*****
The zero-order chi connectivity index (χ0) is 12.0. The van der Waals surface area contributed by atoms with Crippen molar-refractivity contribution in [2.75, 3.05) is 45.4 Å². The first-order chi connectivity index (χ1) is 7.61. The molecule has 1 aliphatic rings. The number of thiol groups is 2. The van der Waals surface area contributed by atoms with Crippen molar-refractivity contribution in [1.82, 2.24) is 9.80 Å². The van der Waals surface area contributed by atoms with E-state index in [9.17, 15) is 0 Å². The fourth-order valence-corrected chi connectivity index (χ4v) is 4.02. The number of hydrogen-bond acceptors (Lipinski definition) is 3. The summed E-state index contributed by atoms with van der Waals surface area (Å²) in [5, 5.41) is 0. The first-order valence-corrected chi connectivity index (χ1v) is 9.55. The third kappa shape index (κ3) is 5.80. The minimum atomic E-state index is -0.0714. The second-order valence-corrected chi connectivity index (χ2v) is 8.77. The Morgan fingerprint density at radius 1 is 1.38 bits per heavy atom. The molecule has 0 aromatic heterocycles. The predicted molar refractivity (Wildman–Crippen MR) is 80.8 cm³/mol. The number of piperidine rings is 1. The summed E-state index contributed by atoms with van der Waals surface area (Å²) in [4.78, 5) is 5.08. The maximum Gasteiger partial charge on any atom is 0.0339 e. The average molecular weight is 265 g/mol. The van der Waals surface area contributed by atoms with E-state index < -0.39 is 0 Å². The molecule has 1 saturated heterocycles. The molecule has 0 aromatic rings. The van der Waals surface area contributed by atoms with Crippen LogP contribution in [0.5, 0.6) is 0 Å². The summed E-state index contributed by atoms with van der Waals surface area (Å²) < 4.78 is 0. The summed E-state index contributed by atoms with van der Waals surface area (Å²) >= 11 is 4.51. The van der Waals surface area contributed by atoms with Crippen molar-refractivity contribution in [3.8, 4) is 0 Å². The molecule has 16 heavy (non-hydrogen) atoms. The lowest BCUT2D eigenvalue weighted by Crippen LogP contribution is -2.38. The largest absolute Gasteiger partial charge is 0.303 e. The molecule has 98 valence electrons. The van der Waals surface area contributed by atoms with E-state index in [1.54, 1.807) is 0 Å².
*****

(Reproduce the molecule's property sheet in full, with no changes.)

The zero-order chi connectivity index (χ0) is 12.0. The van der Waals surface area contributed by atoms with Crippen molar-refractivity contribution in [2.75, 3.05) is 45.4 Å². The first-order chi connectivity index (χ1) is 7.61. The molecule has 1 aliphatic rings. The number of thiol groups is 2. The van der Waals surface area contributed by atoms with Crippen molar-refractivity contribution in [1.82, 2.24) is 9.80 Å². The van der Waals surface area contributed by atoms with E-state index in [9.17, 15) is 0 Å². The fourth-order valence-corrected chi connectivity index (χ4v) is 4.02. The number of hydrogen-bond acceptors (Lipinski definition) is 3. The summed E-state index contributed by atoms with van der Waals surface area (Å²) in [5, 5.41) is 0. The first-order valence-corrected chi connectivity index (χ1v) is 9.55. The third kappa shape index (κ3) is 5.80. The minimum atomic E-state index is -0.0714. The second-order valence-corrected chi connectivity index (χ2v) is 8.77. The Morgan fingerprint density at radius 1 is 1.38 bits per heavy atom. The molecule has 0 aromatic heterocycles. The predicted molar refractivity (Wildman–Crippen MR) is 80.8 cm³/mol. The number of piperidine rings is 1. The summed E-state index contributed by atoms with van der Waals surface area (Å²) in [4.78, 5) is 5.08. The maximum Gasteiger partial charge on any atom is 0.0339 e. The average molecular weight is 265 g/mol. The van der Waals surface area contributed by atoms with E-state index < -0.39 is 0 Å². The molecule has 1 saturated heterocycles. The molecule has 0 aromatic rings. The van der Waals surface area contributed by atoms with Crippen LogP contribution in [0.5, 0.6) is 0 Å². The summed E-state index contributed by atoms with van der Waals surface area (Å²) < 4.78 is 0. The summed E-state index contributed by atoms with van der Waals surface area (Å²) >= 11 is 4.51. The van der Waals surface area contributed by atoms with Crippen molar-refractivity contribution in [3.8, 4) is 0 Å². The molecule has 16 heavy (non-hydrogen) atoms. The lowest BCUT2D eigenvalue weighted by Crippen LogP contribution is -2.38. The largest absolute Gasteiger partial charge is 0.303 e. The molecule has 98 valence electrons. The van der Waals surface area contributed by atoms with E-state index in [1.54, 1.807) is 0 Å².